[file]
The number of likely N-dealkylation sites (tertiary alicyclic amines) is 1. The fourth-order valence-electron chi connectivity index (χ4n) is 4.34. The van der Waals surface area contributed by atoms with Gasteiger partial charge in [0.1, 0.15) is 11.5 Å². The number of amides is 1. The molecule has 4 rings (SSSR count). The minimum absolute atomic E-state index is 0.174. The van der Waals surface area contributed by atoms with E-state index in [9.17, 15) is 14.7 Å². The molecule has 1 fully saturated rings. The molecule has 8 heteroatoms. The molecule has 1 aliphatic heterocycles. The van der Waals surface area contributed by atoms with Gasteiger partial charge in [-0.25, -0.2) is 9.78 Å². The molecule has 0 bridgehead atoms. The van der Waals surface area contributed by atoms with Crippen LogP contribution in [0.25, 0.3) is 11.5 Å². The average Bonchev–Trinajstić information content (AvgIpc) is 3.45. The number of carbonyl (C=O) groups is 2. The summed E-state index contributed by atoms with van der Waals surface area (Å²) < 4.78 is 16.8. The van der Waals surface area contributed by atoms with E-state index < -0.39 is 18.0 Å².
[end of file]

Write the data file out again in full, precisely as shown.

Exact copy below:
The number of likely N-dealkylation sites (tertiary alicyclic amines) is 1. The fourth-order valence-electron chi connectivity index (χ4n) is 4.34. The van der Waals surface area contributed by atoms with Gasteiger partial charge in [0.1, 0.15) is 11.5 Å². The number of amides is 1. The molecule has 4 rings (SSSR count). The minimum absolute atomic E-state index is 0.174. The van der Waals surface area contributed by atoms with E-state index in [9.17, 15) is 14.7 Å². The molecule has 1 fully saturated rings. The molecule has 8 heteroatoms. The molecule has 1 aliphatic heterocycles. The van der Waals surface area contributed by atoms with Gasteiger partial charge in [-0.25, -0.2) is 9.78 Å². The molecule has 0 bridgehead atoms. The van der Waals surface area contributed by atoms with Crippen LogP contribution in [0.25, 0.3) is 11.5 Å². The average Bonchev–Trinajstić information content (AvgIpc) is 3.45. The number of carbonyl (C=O) groups is 2. The summed E-state index contributed by atoms with van der Waals surface area (Å²) < 4.78 is 16.8. The van der Waals surface area contributed by atoms with E-state index < -0.39 is 18.0 Å².